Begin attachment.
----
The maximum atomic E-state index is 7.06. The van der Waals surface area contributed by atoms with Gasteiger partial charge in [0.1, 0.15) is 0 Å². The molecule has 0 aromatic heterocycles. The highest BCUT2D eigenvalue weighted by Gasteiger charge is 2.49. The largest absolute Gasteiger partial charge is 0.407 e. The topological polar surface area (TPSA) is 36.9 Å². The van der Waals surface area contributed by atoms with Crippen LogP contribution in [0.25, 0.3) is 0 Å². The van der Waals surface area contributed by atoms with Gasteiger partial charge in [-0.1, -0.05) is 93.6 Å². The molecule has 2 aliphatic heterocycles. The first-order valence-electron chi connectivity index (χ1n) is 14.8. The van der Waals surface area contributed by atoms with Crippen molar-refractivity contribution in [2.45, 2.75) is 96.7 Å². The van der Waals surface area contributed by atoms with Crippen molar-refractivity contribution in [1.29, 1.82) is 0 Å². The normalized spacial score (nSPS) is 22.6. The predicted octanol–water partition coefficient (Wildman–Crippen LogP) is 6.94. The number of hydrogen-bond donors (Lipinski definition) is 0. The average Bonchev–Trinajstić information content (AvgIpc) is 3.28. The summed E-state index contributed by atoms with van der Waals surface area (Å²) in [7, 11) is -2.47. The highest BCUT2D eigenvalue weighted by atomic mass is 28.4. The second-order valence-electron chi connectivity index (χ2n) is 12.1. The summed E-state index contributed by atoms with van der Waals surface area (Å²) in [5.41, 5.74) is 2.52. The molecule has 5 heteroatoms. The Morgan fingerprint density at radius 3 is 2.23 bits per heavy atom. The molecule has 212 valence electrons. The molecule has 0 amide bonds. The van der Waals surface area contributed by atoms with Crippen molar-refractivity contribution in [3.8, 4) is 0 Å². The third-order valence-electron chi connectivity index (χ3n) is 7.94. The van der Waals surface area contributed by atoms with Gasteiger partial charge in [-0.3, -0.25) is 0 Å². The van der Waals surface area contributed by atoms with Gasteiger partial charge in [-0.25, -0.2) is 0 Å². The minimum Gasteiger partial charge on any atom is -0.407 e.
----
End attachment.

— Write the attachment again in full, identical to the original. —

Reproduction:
The maximum atomic E-state index is 7.06. The van der Waals surface area contributed by atoms with Gasteiger partial charge in [0.1, 0.15) is 0 Å². The molecule has 0 aromatic heterocycles. The highest BCUT2D eigenvalue weighted by Gasteiger charge is 2.49. The largest absolute Gasteiger partial charge is 0.407 e. The topological polar surface area (TPSA) is 36.9 Å². The van der Waals surface area contributed by atoms with Crippen LogP contribution in [0.25, 0.3) is 0 Å². The van der Waals surface area contributed by atoms with Gasteiger partial charge in [-0.1, -0.05) is 93.6 Å². The molecule has 2 aliphatic heterocycles. The first-order valence-electron chi connectivity index (χ1n) is 14.8. The van der Waals surface area contributed by atoms with Crippen molar-refractivity contribution in [2.45, 2.75) is 96.7 Å². The van der Waals surface area contributed by atoms with Crippen molar-refractivity contribution in [1.29, 1.82) is 0 Å². The normalized spacial score (nSPS) is 22.6. The predicted octanol–water partition coefficient (Wildman–Crippen LogP) is 6.94. The number of hydrogen-bond donors (Lipinski definition) is 0. The average Bonchev–Trinajstić information content (AvgIpc) is 3.28. The summed E-state index contributed by atoms with van der Waals surface area (Å²) in [7, 11) is -2.47. The highest BCUT2D eigenvalue weighted by atomic mass is 28.4. The second-order valence-electron chi connectivity index (χ2n) is 12.1. The summed E-state index contributed by atoms with van der Waals surface area (Å²) in [5.41, 5.74) is 2.52. The molecule has 5 heteroatoms. The Morgan fingerprint density at radius 3 is 2.23 bits per heavy atom. The molecule has 212 valence electrons. The molecule has 0 amide bonds. The van der Waals surface area contributed by atoms with Crippen molar-refractivity contribution in [3.8, 4) is 0 Å². The third-order valence-electron chi connectivity index (χ3n) is 7.94. The van der Waals surface area contributed by atoms with Gasteiger partial charge in [-0.3, -0.25) is 0 Å². The van der Waals surface area contributed by atoms with Gasteiger partial charge in [-0.25, -0.2) is 0 Å². The minimum Gasteiger partial charge on any atom is -0.407 e.